In a similar vein, who thought of including both poems and short stories in Bioluminescent, as opposed to just one or the other?

That was my idea as well. I wouldn’t say I’m really well versed in poetry, but I’m certainly a fan and enjoy reading it. Aside from just liking poetry, I believe speculative poetry has amazing world building potential. That’s the main reason why I decided to include poems.

So aside from having to fit the theme, what other parameters did these stories and poems have to fit? Like, did they have to be above or below a certain word count, did they need to be written for this anthology…?

There’s one solicited story in the book that is about 11,000 words. But the stories submitted through the public submissions process had to be under 7,500 words and that’s about it. Simultaneous submissions were allowed and so the stories didn’t have to be written specifically for the anthology. Most important was that they fit the thematic parameters, which were also very loose themselves.

Lunarpunk is such a new genre. Up until now it’s existed mostly in the realm of visual art. Bioluminescent is actually the first book to come out of the genre. So I didn’t want to restrict authors too much. I wanted them to have room to explore the genre without having too many restrictions and boundaries forced on them.

Of course, the stories needed to be set within a solarpunk, climate solutions context, and they needed to lean into lunarpunk’s darker, glowy, gothic aesthetic. But other than that I gave authors a lot of room. So there are stories of all kinds in the book. Some authors interpreted lunarpunk to be akin to solarpunk in space or solarpunk on the moon. Others highlight solarpunk community nightlife or spirituality. Some of the stories even have a noticeable horror influence. So for this first lunarpunk anthology, I very purposefully picked stories that represent a variety of lunarpunk interpretations rather than sticking to a more narrow thematic direction.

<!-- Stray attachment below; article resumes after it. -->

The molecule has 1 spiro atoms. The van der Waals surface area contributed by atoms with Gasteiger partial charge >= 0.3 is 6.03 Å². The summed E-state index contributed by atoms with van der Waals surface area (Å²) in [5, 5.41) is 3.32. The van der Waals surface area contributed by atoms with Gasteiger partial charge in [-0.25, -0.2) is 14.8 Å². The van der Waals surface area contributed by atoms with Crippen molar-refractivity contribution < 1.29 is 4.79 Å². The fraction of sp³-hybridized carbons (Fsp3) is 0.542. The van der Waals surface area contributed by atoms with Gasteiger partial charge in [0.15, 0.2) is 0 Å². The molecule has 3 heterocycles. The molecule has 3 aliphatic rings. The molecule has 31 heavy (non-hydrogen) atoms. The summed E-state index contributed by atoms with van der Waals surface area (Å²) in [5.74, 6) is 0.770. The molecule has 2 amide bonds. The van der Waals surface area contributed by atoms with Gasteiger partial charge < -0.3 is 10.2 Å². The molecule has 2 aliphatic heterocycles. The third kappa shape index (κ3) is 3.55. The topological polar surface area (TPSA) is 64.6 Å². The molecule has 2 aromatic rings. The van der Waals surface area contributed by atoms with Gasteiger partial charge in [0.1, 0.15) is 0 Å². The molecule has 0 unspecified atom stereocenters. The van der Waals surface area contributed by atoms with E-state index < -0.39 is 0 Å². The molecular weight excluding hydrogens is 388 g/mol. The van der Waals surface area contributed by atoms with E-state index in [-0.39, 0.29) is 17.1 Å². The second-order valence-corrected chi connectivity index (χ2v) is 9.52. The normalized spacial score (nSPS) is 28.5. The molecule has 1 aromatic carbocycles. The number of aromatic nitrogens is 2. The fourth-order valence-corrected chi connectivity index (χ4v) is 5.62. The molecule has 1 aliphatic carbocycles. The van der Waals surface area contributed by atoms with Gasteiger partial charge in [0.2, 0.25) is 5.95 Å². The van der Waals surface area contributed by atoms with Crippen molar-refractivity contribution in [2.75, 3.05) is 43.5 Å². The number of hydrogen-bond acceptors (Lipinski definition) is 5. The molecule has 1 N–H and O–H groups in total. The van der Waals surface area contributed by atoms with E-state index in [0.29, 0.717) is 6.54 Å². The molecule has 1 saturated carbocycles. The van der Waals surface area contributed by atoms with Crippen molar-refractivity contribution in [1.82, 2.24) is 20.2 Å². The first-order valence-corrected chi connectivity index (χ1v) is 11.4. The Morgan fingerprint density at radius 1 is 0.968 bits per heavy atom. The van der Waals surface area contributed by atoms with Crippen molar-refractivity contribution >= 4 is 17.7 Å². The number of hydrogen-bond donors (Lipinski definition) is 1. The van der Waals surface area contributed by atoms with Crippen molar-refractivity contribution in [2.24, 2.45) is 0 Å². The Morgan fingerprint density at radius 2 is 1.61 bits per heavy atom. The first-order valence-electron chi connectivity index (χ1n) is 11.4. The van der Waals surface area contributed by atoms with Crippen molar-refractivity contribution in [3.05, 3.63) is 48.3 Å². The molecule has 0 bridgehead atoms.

Starhawk, Sarena Ulibarri


I understand that you also reached out to certain writers about possibly contributing. How did you decide what writers to approach?

There are a few stories that were written specifically for this collection. I approached Starhawk about including her novelette “The Timid Librarian” in the anthology because she’s well known for, and does a great job of writing, climate fiction with strong spiritual themes. I reached out to Sarena Ulibarri [“Seashells And Soda Cans”] because she’s such a giant within solarpunk literature. And of course Neil Gaiman’s story was one I actively sought and pursued, but I’m sure we’ll talk more about that later.

As we’ve been discussing, Bioluminescent is full of lunarpunk sci-fi stories and poems. But are there any other genres at work in these stories and poems? Like did anyone write a lunarpunk cyberpunk sci-fi story? Or did you want the contributions to just be lunarpunk?

Naturally, with the focus solarpunk and lunarpunk have on climate solutions and building a sustainable world, climate fiction is a genre that runs through most if not all of the work in the book. Aside from that there are a few examples that jump out at me. Wendy N. Wagner’s story, “Message From The Moonlight,” is very influenced by horror. Pedro Iniguez’s poem, “Moon Bubbles” is a kind of dystopian hopepunk with a lunarpunk aesthetic. And a last example is “A Stranger’s Voice” by Diane Morrison, which is influenced by hard sci-fi and space opera.

As you mentioned, one of Bioluminescent‘s contributors is Neil Gaiman, who contributed his short story “October In The Chair.” When he agreed to let you reprint “October” in Bioluminescent, did you hurt your throat from screaming so loud in glee or were you able to maintain your composure?